July 21, 2007

Tubing Down the Nam Song
Vang Vieng, Laos

Of Vang Vieng's outdoor recreational offerings—tubing, kayaking, cycling, caving, and rock climbing—tubing down the Song River is certainly one of the city's biggest attractions.

I was really on the fence about doing this activity. Not necessarily because of the financials involved—around US$4 gets you a tube and a tuk-tuk ride to the launch point, 3km upstream—but because of the weather/water conditions. Smack in the middle of the rainy-season, I hadn't seen blue sky since my arrival the country, and intermittent downpours aside, the air temperature was mild and the water rather cool. But today was warmer and drier than most, and with my time in this place fleeting, I decided to give it a shot.

I think there are a lot of tourists and travelers here that have never done something like this before—whereas I've indulged many a time over the past few years. One of the best things about living in the United States is the access to such a wide variety of climates and outdoor activities. In Arizona, tubing down the Salt River is a popular pastime for the college-aged crowd. Likewise in Texas, where my friend Matt has gone tubing as well.

In the U.S., river tubing is synonymous with drinking—as are most college-aged activities—and it's impressive to see the rather ingenious floating cooler/speaker ensembles people will devise to ensure a heavy saturation of alcohol and hip-hop music throughout the day. The Salt River float isn't quick either; the right combination of river conditions and government-sponsored launch point can find you tubing for the better part of eight hours.

The Nam Song float is but a fraction of the distance I'm use to spending in the water, but without any tubing buddies to while the day away with, 3km sounded good enough. I was in it the for the scenery, not to get tanked.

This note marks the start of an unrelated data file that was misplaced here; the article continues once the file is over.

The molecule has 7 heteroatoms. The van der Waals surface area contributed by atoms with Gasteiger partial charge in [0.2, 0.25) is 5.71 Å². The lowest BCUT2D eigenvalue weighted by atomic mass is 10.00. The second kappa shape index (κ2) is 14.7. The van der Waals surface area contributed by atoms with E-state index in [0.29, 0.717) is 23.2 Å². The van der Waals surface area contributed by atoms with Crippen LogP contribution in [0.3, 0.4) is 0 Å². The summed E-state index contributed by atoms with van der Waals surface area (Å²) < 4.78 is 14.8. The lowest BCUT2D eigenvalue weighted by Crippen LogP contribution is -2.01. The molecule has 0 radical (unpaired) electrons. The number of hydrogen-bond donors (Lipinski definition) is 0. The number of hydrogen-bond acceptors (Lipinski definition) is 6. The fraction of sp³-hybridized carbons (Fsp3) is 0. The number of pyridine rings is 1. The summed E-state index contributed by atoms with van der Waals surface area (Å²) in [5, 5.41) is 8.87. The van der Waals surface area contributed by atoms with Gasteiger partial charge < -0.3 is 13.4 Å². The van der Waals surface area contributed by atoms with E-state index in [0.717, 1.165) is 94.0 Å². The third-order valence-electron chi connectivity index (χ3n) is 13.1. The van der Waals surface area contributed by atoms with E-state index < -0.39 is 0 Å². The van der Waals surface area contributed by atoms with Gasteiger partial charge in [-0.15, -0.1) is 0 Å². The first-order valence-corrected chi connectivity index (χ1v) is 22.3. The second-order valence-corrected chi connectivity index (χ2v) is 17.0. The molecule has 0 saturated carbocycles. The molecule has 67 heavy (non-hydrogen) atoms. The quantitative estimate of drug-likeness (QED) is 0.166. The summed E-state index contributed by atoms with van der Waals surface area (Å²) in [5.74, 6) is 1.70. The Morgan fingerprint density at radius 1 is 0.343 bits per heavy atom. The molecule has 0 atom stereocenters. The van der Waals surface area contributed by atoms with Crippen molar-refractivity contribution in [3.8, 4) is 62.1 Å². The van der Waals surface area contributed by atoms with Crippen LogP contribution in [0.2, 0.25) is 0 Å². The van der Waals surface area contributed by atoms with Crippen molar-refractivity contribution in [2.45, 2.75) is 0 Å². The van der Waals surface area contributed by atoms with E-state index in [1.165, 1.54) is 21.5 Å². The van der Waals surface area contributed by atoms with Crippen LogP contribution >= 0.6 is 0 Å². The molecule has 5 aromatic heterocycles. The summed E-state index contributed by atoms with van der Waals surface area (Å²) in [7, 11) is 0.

Bamboo bars and floating tourists on the Nam Song

I'm not sure who came up with the idea of tubing down the Nam Song, or for how long it's been going on (I forgot to ask some locals this question), but it's one hell of an excellent money-making idea to have adopted for this city. The process goes something like this: Have a few beers with lunch; rent tube; get dropped off at launch point; float to, stop at, and disembark at makeshift bamboo bars along the river; drink; talk; drink; float; drink; jump from things; drink; float; float and drink; drink and float; wash ashore; stumble to return tube; return to bars by river; drink; pass out—day complete.

Before departure, a thick, blue marker is used to write the number that corresponds to your signed contract on the top of your hand. My guess is that it has less to do with organization than it does with body identification.

With the sardine-like pack job of a Japanese metro complete, our tuk-tuk labored along the flat road towards the launch point, unloading its cargo of compressed backpackers upon arrival. Securing my day-bag to the rubber inflatable, I waded into the Nam Song and plopped backwards into the water that was much too cold for such an overcast day.

I hadn't been in the water for more than five minutes before looking around and murmuring that it was worth every penny. The sight I was marveling at wasn't the landscape—although it too was impressive—but the wooden/bamboo bars and swinging/jumping platforms that had been built at the river's edge to service the thirsty, sociable crowds.

Music dumping from massive speakers, I watched as Lao people with long bamboo poles reached out to those floating tourists that couldn't quite make it to shore under their own power, as other travelers flung themselves out from wild heights on ropes and into the middle of the river. A zip-line with a dangling, intoxicated Aussie screamed overhead.

It was Spring Break on the Nam Song.

I think I was part of the first batch of people on the river that day, because as soon as I drifted past that initial mass of chaos, I had the entire river to myself. I floated in peace past empty bars, contemplating deep thoughts, as I admired the limestone cliffs and occasional bamboo-poled fisherman. I should have been fishing—fly-fishing from the inner tube would have been absolutely perfect.

What should've taken two to three hours (with stops for alcohol) only lasted me about an hour or so (without booze). The rains have given the Nam Song strength, and it moves at a pretty good clip this time of year.

I would've loved to have done this activity with my brother (as we'd often float down the Salt River together), or a few other friends that come to mind. Guys that would've been on another tuk-tuk to the launch point if their float had ended too fast. Guys that I would've been jumping in tandem with into the river, and would watch out for me in case I got hurt.

But there were no such mates around, and instead found myself having what was easily one of the most mellow river tubing experiences of my life—and still loving every minute of it.

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